Stanford study examines health risks associated with exposure to wildfire smoke pollution

ByMike Nicco and Tim Didion KGO logo
Friday, September 23, 2022
Stanford study reveals increasing impact of wildfire smoke
Stanford University conducted a study examining the health risks associated with exposure to wildfire smoke pollution.

SAN FRANCISCO (KGO) -- Watching the smoky air pour into Bay Area cities - the potential health risks from increasingly intense wildfires seem obvious. But now, a team from Stanford is revealing just how urgent the threat may be.

Marshall Burke, Ph.D., is an associate professor at the University's Doerr School of Sustainability. He says the team used an Artificial Intelligence model, to examine the spread of a particularly dangerous form of smoke pollution. They found that ten years ago, fewer than half a million people lived in areas experiencing at least one day per year of unhealthy air. Now, roughly a decade later, that number has swelled, to millions.

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"What we found was that the number of people exposed to at least one of those days of a bad day or a really bad day had gone up just massively. So a 27-fold increase in the number of people exposed to a very bad day, and 11,000 fold increase in the number of people exposed to an extremely bad day. So basically, for the really bad days, you're going from almost no one exposed ten years ago, to over a million people exposed every year. So just a dramatic increase," says Burke.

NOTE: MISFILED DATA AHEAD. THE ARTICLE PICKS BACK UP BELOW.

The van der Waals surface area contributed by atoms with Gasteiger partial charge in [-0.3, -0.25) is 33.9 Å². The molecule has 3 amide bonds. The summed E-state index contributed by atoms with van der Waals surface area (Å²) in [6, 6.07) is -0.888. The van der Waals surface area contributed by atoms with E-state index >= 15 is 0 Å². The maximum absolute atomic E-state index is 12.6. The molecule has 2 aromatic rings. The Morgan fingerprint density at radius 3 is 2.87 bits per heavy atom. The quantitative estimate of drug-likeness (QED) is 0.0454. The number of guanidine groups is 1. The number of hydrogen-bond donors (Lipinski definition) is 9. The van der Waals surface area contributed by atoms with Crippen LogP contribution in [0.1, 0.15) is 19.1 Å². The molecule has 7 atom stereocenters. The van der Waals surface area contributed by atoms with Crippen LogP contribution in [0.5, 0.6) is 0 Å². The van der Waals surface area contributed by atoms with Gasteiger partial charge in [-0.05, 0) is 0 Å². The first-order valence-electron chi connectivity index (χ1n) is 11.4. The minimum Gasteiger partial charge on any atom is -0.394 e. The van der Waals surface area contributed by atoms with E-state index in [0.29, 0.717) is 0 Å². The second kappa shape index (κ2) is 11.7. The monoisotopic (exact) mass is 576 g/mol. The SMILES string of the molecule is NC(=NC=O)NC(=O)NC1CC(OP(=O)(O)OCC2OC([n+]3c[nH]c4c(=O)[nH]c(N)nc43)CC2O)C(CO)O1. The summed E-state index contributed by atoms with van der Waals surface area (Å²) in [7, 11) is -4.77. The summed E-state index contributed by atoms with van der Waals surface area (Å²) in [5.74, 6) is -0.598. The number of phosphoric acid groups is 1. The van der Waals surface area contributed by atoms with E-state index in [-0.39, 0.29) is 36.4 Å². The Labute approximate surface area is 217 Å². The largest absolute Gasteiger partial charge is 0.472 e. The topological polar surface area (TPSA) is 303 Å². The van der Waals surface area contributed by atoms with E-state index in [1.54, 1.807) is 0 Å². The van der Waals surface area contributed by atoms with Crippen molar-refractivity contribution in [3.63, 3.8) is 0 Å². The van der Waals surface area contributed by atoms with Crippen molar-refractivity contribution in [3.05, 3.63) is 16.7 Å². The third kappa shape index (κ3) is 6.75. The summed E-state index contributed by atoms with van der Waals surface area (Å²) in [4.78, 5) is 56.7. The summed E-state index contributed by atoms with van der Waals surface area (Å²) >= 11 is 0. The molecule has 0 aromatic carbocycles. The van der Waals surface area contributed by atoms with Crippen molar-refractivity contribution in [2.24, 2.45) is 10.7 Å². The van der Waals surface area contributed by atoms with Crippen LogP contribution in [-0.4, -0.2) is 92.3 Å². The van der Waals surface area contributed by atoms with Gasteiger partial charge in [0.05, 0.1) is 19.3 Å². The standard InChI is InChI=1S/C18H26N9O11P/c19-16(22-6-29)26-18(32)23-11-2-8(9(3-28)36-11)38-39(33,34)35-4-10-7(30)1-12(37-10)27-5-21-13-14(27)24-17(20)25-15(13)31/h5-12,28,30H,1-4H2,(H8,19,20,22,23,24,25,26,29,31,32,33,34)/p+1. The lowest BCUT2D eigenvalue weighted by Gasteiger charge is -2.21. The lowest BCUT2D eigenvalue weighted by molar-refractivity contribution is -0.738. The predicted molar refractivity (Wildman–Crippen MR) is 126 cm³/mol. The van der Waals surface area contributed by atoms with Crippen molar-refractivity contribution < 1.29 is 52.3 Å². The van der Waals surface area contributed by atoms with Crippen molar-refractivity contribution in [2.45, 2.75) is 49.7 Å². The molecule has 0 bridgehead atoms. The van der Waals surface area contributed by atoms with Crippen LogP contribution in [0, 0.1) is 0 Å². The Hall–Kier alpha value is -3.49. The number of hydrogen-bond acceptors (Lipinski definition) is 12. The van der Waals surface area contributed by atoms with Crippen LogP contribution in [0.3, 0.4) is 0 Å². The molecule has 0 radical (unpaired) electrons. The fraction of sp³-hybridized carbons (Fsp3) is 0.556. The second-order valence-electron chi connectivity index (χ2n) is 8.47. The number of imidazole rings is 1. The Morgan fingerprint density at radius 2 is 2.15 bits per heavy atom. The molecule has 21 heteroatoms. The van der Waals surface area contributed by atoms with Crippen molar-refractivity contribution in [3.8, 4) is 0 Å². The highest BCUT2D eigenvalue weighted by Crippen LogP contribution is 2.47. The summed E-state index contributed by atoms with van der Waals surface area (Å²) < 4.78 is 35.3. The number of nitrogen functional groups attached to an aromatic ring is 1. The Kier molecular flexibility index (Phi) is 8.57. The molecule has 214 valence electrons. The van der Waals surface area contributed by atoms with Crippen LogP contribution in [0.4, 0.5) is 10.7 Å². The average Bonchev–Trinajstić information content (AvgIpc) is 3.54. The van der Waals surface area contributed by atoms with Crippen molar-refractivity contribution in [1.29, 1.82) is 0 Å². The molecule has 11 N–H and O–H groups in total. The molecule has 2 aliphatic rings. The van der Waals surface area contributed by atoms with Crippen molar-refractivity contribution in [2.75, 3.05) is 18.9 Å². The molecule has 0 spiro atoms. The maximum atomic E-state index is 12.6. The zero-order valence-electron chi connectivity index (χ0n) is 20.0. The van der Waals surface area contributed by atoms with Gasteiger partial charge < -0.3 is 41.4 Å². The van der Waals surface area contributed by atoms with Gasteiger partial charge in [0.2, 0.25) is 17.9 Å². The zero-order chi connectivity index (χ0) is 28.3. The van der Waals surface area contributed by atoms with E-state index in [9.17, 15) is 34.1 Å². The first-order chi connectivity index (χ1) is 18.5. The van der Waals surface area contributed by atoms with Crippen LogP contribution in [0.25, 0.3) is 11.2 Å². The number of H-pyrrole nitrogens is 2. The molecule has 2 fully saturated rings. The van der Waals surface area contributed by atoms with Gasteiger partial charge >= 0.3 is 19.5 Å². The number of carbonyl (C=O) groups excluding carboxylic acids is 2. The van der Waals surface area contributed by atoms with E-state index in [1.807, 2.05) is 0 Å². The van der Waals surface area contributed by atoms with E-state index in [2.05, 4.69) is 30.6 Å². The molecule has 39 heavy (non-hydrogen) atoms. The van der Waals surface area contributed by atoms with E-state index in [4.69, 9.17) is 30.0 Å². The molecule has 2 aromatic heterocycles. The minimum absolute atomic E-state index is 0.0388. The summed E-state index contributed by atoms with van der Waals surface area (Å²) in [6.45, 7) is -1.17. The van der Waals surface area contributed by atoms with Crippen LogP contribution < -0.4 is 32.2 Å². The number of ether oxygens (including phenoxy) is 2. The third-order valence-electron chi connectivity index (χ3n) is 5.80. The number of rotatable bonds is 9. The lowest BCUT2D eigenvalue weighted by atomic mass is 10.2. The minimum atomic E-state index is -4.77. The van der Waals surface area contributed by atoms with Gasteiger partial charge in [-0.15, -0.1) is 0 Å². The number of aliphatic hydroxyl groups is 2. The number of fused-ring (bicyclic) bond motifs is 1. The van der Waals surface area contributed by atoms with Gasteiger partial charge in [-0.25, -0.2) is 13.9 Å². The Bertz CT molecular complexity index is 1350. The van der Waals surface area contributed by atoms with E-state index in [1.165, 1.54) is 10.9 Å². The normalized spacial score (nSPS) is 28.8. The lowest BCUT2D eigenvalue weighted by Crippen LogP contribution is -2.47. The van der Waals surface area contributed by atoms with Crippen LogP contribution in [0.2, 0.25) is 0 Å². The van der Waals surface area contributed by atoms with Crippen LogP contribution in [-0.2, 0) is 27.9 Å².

Beyond documenting increased exposure to wildfire smoke, the Stanford team's work could help unearth clues to what future health impacts might be. Again, their measurements centered on a specific type of smoke particle pollution known to lodge deep in the lungs and impact the bloodstream.

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Marissa Childs, Ph.D., is the lead author of the study.

"So when wildfire smoke goes up today, you know, what's the increase in hospitalizations tomorrow or the next day, but it's a lot harder to study what happens five years down the road for a person both because it's, it's like an incremental change, and because it's much more difficult to link? You know, what happens? Is someone five years from now, back to the exposure that they had today?" she said.

Childs believes the study, coupled with emerging data could help drive decisions about safety precautions, such as masking, smoke filtration, and shelter-in-place days. Professor Burke, also believes the study could influence strategy decisions like prescribed burns. Deliberately thinning brush and fuel from forests to lessen the frequency and intensity of the worst wildfires.

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"That's something we absolutely need to do. We need to scale it up. It's going to be hard. It's going to be expensive. We have millions of acres that need to be treated, but it's something we can do and something we should spend money on," says Burke.

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